In my own professional quest, I moved four times in the past six years: Chapel Hill, Lexington, Milwaukee, Iowa City. Along the way, I have gained and lost relationships, lamented how long it would be until I saw my family again, and wondered if there was any real purpose to this academic labyrinth. It took a lot of heartache, but I finally feel like I found the string I am supposed to follow. The reason the labyrinth has remained a malleable symbol for so long is that it speaks to humanity’s persistent questions of purpose, salvation, and creation. At the end of Labyrinth the movie, young Sarah realizes her own power to solve the puzzle and to escape the grasp of Jareth (David Bowie). She discovers that she is the heroine of her own story, and I guess I had to learn something similar. Perhaps that is why this is one of my favorite blog posts this year.

Tommy Tomlinson

Favorite post: “Our Old Dog”

FredYou always hear that you should tell people how much they mean to you before it’s too late. I’m not sure how this applies to pets, but I wanted to write something about our dog, Fred, before he got to the end. He was such a big part of our lives. After I wrote this piece I heard from readers all over the world who shared memories of the pets they loved. It was one more moment of beauty that Fred was responsible for.

Catherine Ryan Howard

Favorite post: “I’ve Been Bursting To Tell You: I Got a Book Deal!”

I remember quite clearly setting up my very first WordPress.com blog in early 2010. A few months earlier, I’d made the drastic decision to quit my awful, soul-destroying office job and use what little savings I had to go “all in” on my dream of being a published novelist. Part of my plan was to self-publish some non-fiction and use the proceeds to keep myself in coffee grounds and ink cartridges (both crucial novel-writing tools, I’ll have you know), and the blog was where I was going to publicly chronicle my self-publishing (mis?)adventures.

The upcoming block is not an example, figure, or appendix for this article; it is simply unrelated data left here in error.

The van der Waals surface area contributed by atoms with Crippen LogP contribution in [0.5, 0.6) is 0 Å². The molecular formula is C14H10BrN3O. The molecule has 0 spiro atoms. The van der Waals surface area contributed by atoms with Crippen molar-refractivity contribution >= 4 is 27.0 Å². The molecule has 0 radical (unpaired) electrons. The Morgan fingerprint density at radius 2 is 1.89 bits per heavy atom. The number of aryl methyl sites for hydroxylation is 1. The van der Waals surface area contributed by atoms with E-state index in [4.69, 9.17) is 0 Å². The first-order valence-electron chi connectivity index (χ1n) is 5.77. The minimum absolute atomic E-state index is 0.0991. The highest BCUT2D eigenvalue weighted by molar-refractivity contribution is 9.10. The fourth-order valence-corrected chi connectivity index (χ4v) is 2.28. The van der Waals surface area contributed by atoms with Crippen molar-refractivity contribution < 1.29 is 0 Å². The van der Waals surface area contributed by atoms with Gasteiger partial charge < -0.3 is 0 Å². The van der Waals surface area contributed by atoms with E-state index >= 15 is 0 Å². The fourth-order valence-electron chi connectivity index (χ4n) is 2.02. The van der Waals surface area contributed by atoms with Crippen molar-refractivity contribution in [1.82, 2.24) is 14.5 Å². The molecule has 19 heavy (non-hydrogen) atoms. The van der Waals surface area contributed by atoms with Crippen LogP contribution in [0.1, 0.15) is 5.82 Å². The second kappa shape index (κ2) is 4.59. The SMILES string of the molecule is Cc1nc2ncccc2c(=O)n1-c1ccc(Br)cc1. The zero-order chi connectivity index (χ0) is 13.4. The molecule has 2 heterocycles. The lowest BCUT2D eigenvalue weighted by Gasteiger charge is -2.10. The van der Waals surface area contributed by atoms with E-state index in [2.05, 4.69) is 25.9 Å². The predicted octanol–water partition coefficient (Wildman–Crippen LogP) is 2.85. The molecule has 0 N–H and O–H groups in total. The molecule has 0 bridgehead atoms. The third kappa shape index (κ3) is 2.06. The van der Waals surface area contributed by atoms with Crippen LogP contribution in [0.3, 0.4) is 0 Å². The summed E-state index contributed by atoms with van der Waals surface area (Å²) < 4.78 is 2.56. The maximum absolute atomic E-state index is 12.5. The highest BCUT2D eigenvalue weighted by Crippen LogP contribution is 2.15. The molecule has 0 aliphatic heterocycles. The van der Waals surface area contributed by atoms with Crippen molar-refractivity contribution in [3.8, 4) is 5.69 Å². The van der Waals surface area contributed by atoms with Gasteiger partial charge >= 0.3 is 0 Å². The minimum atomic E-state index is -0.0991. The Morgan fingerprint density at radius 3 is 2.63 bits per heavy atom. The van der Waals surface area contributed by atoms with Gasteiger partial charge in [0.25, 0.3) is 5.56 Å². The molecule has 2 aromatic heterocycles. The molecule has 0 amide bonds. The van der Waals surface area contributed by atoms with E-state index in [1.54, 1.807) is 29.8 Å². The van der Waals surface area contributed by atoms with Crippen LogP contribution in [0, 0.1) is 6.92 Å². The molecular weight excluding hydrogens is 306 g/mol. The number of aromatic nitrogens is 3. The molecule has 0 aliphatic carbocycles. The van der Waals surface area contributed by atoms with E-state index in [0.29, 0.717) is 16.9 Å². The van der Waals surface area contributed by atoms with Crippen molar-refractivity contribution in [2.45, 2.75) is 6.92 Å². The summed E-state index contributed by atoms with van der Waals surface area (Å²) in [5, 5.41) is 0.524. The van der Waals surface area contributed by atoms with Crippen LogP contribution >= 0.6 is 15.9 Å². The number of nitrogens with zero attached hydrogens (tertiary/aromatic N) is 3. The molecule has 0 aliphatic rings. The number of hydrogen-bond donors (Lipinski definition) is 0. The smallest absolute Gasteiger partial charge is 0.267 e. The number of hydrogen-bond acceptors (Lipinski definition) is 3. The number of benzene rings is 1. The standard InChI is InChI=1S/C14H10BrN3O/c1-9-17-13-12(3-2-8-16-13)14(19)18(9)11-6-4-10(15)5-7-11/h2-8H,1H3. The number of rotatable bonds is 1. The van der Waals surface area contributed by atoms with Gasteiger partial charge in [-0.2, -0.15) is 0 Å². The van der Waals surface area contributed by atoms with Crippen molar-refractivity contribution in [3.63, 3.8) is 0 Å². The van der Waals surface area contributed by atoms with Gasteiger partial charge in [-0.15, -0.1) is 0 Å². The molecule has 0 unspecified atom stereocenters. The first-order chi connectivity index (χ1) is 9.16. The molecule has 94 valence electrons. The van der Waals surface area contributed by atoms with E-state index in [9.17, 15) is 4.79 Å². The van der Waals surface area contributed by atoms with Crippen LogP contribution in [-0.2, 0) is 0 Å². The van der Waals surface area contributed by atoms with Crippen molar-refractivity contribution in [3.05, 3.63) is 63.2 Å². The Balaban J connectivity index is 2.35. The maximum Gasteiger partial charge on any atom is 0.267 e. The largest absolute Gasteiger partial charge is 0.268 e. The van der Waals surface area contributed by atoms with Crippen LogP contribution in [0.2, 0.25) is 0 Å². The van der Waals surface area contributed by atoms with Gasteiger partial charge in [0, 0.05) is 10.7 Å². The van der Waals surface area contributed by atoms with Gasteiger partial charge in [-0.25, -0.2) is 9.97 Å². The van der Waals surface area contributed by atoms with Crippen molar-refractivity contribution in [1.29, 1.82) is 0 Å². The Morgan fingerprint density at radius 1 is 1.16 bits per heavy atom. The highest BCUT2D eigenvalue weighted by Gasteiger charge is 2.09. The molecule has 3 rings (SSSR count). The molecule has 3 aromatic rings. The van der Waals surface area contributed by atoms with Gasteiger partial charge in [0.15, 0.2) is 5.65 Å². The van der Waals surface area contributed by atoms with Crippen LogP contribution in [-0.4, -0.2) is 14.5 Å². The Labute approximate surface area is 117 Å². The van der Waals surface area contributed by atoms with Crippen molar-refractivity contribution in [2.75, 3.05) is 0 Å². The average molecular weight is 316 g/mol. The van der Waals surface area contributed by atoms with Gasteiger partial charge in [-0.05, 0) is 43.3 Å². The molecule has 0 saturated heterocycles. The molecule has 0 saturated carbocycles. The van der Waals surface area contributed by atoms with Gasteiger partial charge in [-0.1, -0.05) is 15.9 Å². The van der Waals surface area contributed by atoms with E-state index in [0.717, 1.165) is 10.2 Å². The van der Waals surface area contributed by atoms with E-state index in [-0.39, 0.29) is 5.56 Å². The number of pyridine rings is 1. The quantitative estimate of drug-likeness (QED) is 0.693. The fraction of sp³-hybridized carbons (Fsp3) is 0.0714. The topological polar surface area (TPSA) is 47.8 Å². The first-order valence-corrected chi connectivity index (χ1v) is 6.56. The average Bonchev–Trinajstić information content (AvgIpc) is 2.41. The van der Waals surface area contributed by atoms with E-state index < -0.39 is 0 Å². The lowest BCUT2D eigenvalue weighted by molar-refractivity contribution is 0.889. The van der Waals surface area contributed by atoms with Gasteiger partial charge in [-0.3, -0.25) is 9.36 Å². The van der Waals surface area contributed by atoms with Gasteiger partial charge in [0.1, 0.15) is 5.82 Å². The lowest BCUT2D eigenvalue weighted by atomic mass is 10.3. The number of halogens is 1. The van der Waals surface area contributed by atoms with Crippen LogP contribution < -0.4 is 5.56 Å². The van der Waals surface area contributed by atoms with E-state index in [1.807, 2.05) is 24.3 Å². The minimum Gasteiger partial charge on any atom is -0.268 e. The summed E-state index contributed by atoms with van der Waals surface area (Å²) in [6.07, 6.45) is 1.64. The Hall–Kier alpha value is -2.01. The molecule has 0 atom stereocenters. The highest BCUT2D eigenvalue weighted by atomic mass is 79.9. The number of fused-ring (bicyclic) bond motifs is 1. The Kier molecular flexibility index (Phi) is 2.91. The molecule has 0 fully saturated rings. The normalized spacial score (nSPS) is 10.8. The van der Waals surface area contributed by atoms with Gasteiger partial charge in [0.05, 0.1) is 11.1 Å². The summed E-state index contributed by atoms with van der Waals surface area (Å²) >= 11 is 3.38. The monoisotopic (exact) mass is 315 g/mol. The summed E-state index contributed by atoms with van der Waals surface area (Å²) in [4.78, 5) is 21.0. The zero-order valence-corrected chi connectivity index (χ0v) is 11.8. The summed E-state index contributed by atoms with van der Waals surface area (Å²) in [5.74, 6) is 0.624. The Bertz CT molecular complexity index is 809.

I had to admit why I was doing it, which meant I had to publicly declare my goal of being a published novelist. I remember thinking, What if it never happens? What if I never get to write “the” blog post? What happens if the end of this journey is a quiet fade into public failure?

littlecatThe next five years were one hell of a ride. My posts about self-publishing were a hit and they helped make my self-published books hits too. I began to speak on the subject, got a job working with a major publishing house as a social media marketer, and connected, through my blog, with fellow writers all over the world — some of whom became good friends in real life.